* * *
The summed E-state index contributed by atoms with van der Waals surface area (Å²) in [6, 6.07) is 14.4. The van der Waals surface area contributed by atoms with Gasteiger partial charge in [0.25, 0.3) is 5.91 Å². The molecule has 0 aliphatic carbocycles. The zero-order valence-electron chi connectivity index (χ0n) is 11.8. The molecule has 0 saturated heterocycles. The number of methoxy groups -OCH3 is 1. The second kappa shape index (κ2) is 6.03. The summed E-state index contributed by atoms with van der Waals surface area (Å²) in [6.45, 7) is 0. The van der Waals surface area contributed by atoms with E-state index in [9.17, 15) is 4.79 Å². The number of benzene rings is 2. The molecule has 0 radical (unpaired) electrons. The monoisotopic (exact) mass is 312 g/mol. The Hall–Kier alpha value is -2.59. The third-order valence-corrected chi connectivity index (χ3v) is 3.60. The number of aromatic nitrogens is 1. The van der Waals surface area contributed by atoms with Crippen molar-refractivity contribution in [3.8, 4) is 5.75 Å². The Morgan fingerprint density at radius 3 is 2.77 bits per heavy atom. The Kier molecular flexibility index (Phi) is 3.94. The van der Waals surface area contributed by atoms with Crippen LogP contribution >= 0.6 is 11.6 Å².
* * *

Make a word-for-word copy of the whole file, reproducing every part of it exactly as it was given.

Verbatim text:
The summed E-state index contributed by atoms with van der Waals surface area (Å²) in [6, 6.07) is 14.4. The van der Waals surface area contributed by atoms with Gasteiger partial charge in [0.25, 0.3) is 5.91 Å². The molecule has 0 aliphatic carbocycles. The zero-order valence-electron chi connectivity index (χ0n) is 11.8. The molecule has 0 saturated heterocycles. The number of methoxy groups -OCH3 is 1. The second kappa shape index (κ2) is 6.03. The summed E-state index contributed by atoms with van der Waals surface area (Å²) in [6.45, 7) is 0. The van der Waals surface area contributed by atoms with E-state index in [9.17, 15) is 4.79 Å². The number of benzene rings is 2. The molecule has 0 radical (unpaired) electrons. The monoisotopic (exact) mass is 312 g/mol. The Hall–Kier alpha value is -2.59. The third-order valence-corrected chi connectivity index (χ3v) is 3.60. The number of aromatic nitrogens is 1. The van der Waals surface area contributed by atoms with Crippen molar-refractivity contribution in [3.8, 4) is 5.75 Å². The Morgan fingerprint density at radius 3 is 2.77 bits per heavy atom. The Kier molecular flexibility index (Phi) is 3.94. The van der Waals surface area contributed by atoms with Crippen LogP contribution >= 0.6 is 11.6 Å².